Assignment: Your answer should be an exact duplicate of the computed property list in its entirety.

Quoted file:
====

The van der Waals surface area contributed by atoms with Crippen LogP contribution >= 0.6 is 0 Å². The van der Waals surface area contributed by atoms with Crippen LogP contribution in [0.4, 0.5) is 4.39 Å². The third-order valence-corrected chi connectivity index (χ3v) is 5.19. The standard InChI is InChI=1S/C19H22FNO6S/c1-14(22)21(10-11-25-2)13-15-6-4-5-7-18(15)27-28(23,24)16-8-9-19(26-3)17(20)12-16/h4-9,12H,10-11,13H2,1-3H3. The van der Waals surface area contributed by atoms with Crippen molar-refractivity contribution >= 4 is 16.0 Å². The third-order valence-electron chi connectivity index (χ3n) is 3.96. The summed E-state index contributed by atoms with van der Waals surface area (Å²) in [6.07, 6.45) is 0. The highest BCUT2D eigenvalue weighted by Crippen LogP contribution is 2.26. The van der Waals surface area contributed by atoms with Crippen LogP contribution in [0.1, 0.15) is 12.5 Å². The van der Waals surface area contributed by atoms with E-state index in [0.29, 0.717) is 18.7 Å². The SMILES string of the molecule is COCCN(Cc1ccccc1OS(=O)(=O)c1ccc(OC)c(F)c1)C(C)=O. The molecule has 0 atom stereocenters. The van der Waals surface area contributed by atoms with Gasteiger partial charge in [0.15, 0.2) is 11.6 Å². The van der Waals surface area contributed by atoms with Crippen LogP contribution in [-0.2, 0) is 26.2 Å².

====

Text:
The van der Waals surface area contributed by atoms with Crippen LogP contribution >= 0.6 is 0 Å². The van der Waals surface area contributed by atoms with Crippen LogP contribution in [0.4, 0.5) is 4.39 Å². The third-order valence-corrected chi connectivity index (χ3v) is 5.19. The standard InChI is InChI=1S/C19H22FNO6S/c1-14(22)21(10-11-25-2)13-15-6-4-5-7-18(15)27-28(23,24)16-8-9-19(26-3)17(20)12-16/h4-9,12H,10-11,13H2,1-3H3. The van der Waals surface area contributed by atoms with Crippen molar-refractivity contribution >= 4 is 16.0 Å². The third-order valence-electron chi connectivity index (χ3n) is 3.96. The summed E-state index contributed by atoms with van der Waals surface area (Å²) in [6.07, 6.45) is 0. The highest BCUT2D eigenvalue weighted by Crippen LogP contribution is 2.26. The van der Waals surface area contributed by atoms with Crippen LogP contribution in [0.1, 0.15) is 12.5 Å². The van der Waals surface area contributed by atoms with E-state index in [0.29, 0.717) is 18.7 Å². The SMILES string of the molecule is COCCN(Cc1ccccc1OS(=O)(=O)c1ccc(OC)c(F)c1)C(C)=O. The molecule has 0 atom stereocenters. The van der Waals surface area contributed by atoms with Gasteiger partial charge in [0.15, 0.2) is 11.6 Å². The van der Waals surface area contributed by atoms with Crippen LogP contribution in [-0.2, 0) is 26.2 Å².